Years ago, in the early days of my meeting planning career, I was tasked with a meeting for a local bank. The destination was set for Sarasota, Florida. As I reviewed the meeting specifications and prepared to meet my clients for the first time, I began to question their choices and was already thinking of ways to make the meeting more exciting. They would be cloistered in a meeting room during the day and the schedule called for cocktails and dinner in the evenings. There was one afternoon for activities, which for this group meant being out on the golf course. This was the same schedule of events they had been following for years. So it was no surprise that they were caught a bit off guard when I suggested bringing the group to Ca’d’Zan, the Venetian-style palazzo that was home to John Ringling, “the circus king,” and his wife Mable, for an off-site dinner. As I continued with my explanation of the evening, which included strolling musicians, roaming clowns, and magicians, I could see smiles come to their faces. This was certainly a departure from what they were used to, but they wanted in.
That evening, as they began arriving at the Mansion the group was greeted by clowns and serenaded by musicians. As they were seated for dinner under the loggia that ran along the perimeter of the meticulously manicured courtyard, it was clear that the event was making an impression on them. After dinner, the musicians continued to play, the magicians amazed up-close with their magic, and the clowns entertained while posing for photos. Our group wandered around the property admiring the gothic Venetian architecture, the bronze and stone replicas of Classical, Renaissance and Baroque garden sculptures, especially the replica of Michelangelo’s David. The entire experience harkened back to the Gilded Age of the Roaring Twenties when the glamorous Ringlings called this magnificent palazzo their home.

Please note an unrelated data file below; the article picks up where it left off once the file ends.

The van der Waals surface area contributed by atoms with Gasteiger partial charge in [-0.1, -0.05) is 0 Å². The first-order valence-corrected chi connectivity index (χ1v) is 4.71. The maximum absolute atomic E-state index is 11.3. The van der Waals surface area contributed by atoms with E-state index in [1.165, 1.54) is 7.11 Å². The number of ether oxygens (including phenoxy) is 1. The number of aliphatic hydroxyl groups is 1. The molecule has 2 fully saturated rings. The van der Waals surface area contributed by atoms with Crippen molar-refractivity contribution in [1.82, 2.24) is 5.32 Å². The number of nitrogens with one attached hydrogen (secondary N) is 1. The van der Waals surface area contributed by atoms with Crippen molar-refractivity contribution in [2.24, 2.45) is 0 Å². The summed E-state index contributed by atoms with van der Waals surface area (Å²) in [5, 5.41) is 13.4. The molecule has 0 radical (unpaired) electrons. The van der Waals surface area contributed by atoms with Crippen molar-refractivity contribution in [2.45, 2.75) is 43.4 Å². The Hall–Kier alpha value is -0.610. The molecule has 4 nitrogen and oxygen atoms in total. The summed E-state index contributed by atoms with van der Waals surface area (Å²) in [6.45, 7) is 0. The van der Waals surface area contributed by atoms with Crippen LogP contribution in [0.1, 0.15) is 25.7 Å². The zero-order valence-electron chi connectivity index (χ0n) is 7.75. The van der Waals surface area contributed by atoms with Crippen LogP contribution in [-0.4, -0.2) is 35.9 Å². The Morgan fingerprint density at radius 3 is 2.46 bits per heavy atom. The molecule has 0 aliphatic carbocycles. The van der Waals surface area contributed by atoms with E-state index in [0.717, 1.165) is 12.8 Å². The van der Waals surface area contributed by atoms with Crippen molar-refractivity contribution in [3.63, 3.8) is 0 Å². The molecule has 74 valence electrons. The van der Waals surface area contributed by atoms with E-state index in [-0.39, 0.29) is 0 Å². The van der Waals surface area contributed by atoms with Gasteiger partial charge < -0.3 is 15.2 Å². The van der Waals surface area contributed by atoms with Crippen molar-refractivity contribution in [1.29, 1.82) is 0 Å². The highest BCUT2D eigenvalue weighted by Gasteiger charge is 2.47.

The next morning our group was still smiling, and they continued to talk about the event for the remainder of the program. Our client commented that even the quality of the meeting had been elevated, and that there was more participation among the group. Needless to say, the program was a great success and a most memorable experience for all who attended.
In the years that have followed, I have tried to incorporate a unique experience into all of my programs whenever possible. Granted, program objectives, purpose, and budget all play important roles in planning any meeting, event, or incentive travel program; but including a once-in-a-lifetime experience does not necessarily mean foregoing objectives or overextending the budget. Usually, an experience like the Ringling Mansion can be accomplished within the parameters of the program, and, most importantly, it’s an element that provides real value to both client and participants alike. After all, these types of memorable experiences can assist in articulating the message of a particular meeting or event, and they will certainly be associated with the host-company and sponsors for years to come. Giving people something to talk about is the return on the experience, and an easy way to bring recognition to your brand.
Contact HMI for ideas to get your attendees talking!